It has become a truism to say that globalization of the world economy poses daunting challenges for nations, prompting them to change their economic and legal structures and rethink their strategies vis-a-vis the rest of the world. Adaptation to these new demands is more difficult for less developed countries because of their weaker economies, their social, legal, and economic structures, and entrenched ideas or local interests that are not always sufficiently in tune with free trade, competition, and open market policies. Local economic and social conditions require a more gradualist, protectionist, or "dirigiste" approach and a more paused rhythm of implementation of liberalization policies.(1)
Finding adequate responses to the need for change has become tantamount to surviving. As a result, recent years have witnessed efforts by developing countries to adapt their legal and economic structures, as well as their internal and external policies, to the new realities. While these changes have indisputably been protagonized and implemented by national sovereigns, they have been induced by the new realities of globalization, largely fashioned by transnational corporations.
Thus it is no wonder that such sovereign-piloted changes have, to a large extent, sought to create a more permissive legal framework for the development of private business through "deregulating regulations" that reduce state intervention and permit free, competitive access to national markets. At the national level, these changes have been implemented through legislation limiting both the economic areas subject to state public ordering and the participation of the state as an operator in economic activities. Unilateral efforts undertaken by a number of developing states have included passing privatization laws and legislation favoring the creation and development of capital markets, facilitating access to foreign investment, reducing restrictions on foreign trade, creating incentives for free competition, and deterring and sanctioning unfair business practices. The practical outcome of these sovereign measures has been to create an adequate framework for the transfer of decision-making powers regarding a substantial number of micro-and macro-economic issues to private business, i.e., to private ordering. In this sense, sovereign measures have contributed to a significant reduction in sovereign power over economic decisions and have led to a privileging of private over public ordering.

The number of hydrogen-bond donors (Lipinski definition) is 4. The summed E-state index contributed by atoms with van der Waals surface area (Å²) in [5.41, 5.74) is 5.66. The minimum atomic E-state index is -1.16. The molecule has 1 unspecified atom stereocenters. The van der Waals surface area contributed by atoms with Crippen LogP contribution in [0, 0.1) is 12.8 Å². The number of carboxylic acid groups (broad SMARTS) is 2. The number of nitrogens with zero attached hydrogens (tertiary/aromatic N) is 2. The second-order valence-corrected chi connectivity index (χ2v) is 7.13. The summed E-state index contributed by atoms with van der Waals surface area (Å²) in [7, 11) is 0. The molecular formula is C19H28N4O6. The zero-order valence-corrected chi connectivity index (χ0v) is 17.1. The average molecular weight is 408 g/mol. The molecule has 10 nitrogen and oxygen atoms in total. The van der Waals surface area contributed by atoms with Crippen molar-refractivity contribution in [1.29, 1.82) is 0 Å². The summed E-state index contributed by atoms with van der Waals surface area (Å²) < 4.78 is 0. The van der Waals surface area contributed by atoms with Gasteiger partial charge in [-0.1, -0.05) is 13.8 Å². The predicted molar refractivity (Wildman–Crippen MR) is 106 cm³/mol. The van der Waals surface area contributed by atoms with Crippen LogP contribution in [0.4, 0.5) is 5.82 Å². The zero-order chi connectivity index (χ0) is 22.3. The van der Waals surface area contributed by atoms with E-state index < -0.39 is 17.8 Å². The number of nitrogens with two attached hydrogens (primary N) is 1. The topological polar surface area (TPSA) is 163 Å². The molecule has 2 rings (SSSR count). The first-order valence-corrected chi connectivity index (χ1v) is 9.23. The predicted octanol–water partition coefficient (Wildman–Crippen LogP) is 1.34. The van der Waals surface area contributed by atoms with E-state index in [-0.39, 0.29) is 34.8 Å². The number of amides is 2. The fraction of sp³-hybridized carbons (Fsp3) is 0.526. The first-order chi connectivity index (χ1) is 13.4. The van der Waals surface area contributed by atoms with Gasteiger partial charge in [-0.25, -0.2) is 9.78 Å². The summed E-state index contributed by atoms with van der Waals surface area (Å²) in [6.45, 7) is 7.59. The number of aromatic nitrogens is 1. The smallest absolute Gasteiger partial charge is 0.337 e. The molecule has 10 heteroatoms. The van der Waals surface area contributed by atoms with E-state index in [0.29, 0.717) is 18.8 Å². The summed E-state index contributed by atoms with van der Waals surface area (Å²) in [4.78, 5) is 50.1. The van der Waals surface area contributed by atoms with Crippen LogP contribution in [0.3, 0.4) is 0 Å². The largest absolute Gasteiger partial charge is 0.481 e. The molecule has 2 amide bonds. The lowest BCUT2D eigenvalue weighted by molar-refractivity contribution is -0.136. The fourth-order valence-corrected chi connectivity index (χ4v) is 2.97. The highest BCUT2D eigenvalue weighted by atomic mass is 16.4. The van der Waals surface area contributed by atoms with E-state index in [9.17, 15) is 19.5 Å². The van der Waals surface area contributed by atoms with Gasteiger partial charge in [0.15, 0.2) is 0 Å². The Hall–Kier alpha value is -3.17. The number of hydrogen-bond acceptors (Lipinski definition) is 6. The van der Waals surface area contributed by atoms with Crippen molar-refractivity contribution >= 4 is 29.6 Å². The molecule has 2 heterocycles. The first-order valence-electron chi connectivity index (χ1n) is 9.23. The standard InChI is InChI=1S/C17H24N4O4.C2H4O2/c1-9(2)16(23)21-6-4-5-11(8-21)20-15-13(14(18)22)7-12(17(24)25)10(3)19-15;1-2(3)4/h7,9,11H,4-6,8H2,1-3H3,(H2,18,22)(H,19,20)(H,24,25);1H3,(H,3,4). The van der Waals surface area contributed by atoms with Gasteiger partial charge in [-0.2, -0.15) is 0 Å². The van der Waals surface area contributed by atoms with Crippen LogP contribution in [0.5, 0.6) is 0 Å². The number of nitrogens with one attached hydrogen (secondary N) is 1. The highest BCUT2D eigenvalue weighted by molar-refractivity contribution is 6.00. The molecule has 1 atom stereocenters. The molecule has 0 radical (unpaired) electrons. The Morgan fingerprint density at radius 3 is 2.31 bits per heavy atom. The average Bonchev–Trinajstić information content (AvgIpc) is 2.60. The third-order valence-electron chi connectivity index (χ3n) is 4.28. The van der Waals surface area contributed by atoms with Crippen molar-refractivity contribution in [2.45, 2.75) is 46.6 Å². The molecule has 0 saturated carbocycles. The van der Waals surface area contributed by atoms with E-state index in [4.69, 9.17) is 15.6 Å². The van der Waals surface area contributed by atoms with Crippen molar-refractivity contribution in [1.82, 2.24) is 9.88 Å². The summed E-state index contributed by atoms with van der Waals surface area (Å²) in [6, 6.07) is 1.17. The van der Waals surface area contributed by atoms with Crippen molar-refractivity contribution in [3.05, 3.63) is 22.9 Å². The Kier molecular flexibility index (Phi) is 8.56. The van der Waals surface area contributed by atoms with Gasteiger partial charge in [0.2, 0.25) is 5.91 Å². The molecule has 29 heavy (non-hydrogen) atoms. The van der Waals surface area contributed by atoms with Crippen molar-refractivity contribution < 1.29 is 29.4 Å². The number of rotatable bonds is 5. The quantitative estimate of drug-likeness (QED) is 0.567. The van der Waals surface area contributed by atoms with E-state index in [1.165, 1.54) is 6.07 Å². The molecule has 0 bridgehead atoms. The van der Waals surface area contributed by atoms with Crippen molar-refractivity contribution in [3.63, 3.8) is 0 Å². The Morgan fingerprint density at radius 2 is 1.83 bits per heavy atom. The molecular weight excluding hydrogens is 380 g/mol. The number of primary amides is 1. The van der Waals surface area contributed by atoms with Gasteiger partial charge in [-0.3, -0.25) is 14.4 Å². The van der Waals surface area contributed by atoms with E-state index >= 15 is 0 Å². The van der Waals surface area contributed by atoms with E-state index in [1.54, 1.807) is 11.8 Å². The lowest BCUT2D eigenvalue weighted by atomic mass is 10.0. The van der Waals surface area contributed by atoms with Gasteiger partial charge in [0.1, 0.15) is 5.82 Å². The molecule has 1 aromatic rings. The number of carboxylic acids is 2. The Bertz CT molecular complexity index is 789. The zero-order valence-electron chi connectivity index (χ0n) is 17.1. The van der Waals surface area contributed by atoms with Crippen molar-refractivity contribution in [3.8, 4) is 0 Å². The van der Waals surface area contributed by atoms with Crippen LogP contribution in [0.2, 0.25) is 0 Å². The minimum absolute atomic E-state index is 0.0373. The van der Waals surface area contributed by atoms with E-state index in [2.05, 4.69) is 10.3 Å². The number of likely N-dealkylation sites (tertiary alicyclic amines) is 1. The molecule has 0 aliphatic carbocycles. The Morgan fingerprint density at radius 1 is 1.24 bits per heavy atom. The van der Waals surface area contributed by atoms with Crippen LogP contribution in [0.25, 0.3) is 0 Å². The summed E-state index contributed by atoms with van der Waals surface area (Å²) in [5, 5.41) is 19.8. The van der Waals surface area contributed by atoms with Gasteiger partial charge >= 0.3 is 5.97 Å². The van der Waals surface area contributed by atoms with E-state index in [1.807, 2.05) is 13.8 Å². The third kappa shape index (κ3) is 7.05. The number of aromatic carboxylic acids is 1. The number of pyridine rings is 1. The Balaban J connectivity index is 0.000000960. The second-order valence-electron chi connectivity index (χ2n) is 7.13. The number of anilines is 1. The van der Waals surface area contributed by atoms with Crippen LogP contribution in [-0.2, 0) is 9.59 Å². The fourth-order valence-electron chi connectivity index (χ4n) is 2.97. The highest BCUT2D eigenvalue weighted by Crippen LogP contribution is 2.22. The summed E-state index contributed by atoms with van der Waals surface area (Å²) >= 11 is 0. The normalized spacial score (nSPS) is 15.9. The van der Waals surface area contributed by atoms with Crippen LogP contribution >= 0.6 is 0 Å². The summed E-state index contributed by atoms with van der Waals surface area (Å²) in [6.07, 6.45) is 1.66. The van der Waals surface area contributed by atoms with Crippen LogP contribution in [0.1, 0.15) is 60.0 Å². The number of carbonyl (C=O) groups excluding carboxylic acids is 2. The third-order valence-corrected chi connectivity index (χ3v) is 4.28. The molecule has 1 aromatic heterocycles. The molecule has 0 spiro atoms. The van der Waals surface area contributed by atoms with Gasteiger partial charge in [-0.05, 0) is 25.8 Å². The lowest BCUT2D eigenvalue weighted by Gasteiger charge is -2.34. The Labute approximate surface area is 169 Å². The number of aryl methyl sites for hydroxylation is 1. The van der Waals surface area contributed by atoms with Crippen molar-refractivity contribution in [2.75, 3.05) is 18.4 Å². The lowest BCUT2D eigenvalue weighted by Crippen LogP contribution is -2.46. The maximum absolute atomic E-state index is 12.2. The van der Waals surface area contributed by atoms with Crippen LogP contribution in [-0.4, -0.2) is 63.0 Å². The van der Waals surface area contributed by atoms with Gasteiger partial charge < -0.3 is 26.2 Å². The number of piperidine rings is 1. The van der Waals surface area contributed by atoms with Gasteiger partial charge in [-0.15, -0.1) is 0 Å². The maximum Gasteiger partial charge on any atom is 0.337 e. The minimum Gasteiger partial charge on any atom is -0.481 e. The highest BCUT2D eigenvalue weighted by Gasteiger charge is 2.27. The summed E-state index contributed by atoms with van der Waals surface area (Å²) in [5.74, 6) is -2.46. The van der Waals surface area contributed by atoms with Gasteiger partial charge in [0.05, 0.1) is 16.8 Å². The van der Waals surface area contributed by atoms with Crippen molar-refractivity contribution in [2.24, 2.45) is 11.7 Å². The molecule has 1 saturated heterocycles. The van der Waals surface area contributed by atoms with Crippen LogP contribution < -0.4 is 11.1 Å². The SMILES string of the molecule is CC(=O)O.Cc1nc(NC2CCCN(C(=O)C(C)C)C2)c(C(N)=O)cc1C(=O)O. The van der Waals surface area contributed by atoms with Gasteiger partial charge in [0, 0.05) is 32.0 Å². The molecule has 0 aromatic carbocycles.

At the international level, similar options present themselves to national sovereigns. If national sovereigns decide to implement different economic cooperation policies related to insertion of their nations in the world economy, inspired by the influence of private ordering over the adoption of economic decisions, the nature of this insertion and the degree of delegation or abdication of national sovereign powers it requires may vary substantially.
Developing countries thus have two approaches available for inserting themselves into the world economy (though these options seldom present themselves in their pure form): (1) unilateral insertion through participation in multilateral efforts aimed at the liberalization of trade, such as those administered or undertaken by the World Trade Organization (WTO),(2) accompanied by adoption of measures aimed at liberalizing individual national economies in accordance with global trends; or (2) insertion through participation in bilateral or minilateral economic cooperation efforts with other nations. This second strategy, often referred to as "open regionalism,"(3) accommodates the relatively weak local business sectors in developing countries, sectors which are not yet able to compete on a level basis in world markets.
Without increasing barriers to external trade or introducing new barriers that would in fact reduce the overall (or weighted average of(4)) barriers on external trade, countries participating in these types of bilateral or minilateral efforts jointly adopt measures favoring the development of private business within subregional or regional areas based on the comparative advantages available for private business development within such areas. …